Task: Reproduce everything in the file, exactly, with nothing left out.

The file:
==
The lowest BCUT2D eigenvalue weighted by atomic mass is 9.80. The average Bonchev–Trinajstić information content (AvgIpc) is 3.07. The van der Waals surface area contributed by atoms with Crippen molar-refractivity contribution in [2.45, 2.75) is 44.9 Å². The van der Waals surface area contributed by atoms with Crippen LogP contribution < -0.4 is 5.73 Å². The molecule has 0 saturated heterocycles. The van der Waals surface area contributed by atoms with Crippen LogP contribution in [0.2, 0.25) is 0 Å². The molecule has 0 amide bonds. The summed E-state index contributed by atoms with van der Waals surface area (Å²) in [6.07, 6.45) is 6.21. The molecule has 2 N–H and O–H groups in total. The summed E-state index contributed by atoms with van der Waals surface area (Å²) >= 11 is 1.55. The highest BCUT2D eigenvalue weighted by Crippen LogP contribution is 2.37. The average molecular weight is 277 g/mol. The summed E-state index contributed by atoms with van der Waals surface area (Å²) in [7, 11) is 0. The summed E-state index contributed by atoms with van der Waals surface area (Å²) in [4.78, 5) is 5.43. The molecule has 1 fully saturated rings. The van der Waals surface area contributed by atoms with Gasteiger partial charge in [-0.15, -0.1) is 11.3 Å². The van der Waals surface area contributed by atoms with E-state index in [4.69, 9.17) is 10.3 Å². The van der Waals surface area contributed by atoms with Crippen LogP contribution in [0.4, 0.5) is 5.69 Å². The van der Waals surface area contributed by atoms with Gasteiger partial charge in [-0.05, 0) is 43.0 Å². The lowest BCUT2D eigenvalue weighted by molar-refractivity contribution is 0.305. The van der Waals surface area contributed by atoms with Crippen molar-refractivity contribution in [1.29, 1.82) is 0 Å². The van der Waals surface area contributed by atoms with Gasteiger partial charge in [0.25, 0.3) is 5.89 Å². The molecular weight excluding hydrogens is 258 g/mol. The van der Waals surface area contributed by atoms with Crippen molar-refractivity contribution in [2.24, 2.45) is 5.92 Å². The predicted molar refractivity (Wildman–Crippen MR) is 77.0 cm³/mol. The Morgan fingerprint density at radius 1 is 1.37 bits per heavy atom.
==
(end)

The lowest BCUT2D eigenvalue weighted by atomic mass is 9.80. The average Bonchev–Trinajstić information content (AvgIpc) is 3.07. The van der Waals surface area contributed by atoms with Crippen molar-refractivity contribution in [2.45, 2.75) is 44.9 Å². The van der Waals surface area contributed by atoms with Crippen LogP contribution < -0.4 is 5.73 Å². The molecule has 0 saturated heterocycles. The van der Waals surface area contributed by atoms with Crippen LogP contribution in [0.2, 0.25) is 0 Å². The molecule has 0 amide bonds. The summed E-state index contributed by atoms with van der Waals surface area (Å²) in [6.07, 6.45) is 6.21. The molecule has 2 N–H and O–H groups in total. The summed E-state index contributed by atoms with van der Waals surface area (Å²) >= 11 is 1.55. The highest BCUT2D eigenvalue weighted by Crippen LogP contribution is 2.37. The average molecular weight is 277 g/mol. The summed E-state index contributed by atoms with van der Waals surface area (Å²) in [7, 11) is 0. The summed E-state index contributed by atoms with van der Waals surface area (Å²) in [4.78, 5) is 5.43. The molecule has 1 fully saturated rings. The van der Waals surface area contributed by atoms with Gasteiger partial charge in [-0.15, -0.1) is 11.3 Å². The van der Waals surface area contributed by atoms with E-state index in [4.69, 9.17) is 10.3 Å². The van der Waals surface area contributed by atoms with Crippen LogP contribution in [0.4, 0.5) is 5.69 Å². The van der Waals surface area contributed by atoms with Gasteiger partial charge in [-0.05, 0) is 43.0 Å². The lowest BCUT2D eigenvalue weighted by molar-refractivity contribution is 0.305. The van der Waals surface area contributed by atoms with Crippen molar-refractivity contribution in [1.29, 1.82) is 0 Å². The van der Waals surface area contributed by atoms with Gasteiger partial charge in [0.25, 0.3) is 5.89 Å². The molecular weight excluding hydrogens is 258 g/mol. The van der Waals surface area contributed by atoms with Crippen molar-refractivity contribution in [2.24, 2.45) is 5.92 Å². The predicted molar refractivity (Wildman–Crippen MR) is 77.0 cm³/mol. The Morgan fingerprint density at radius 1 is 1.37 bits per heavy atom.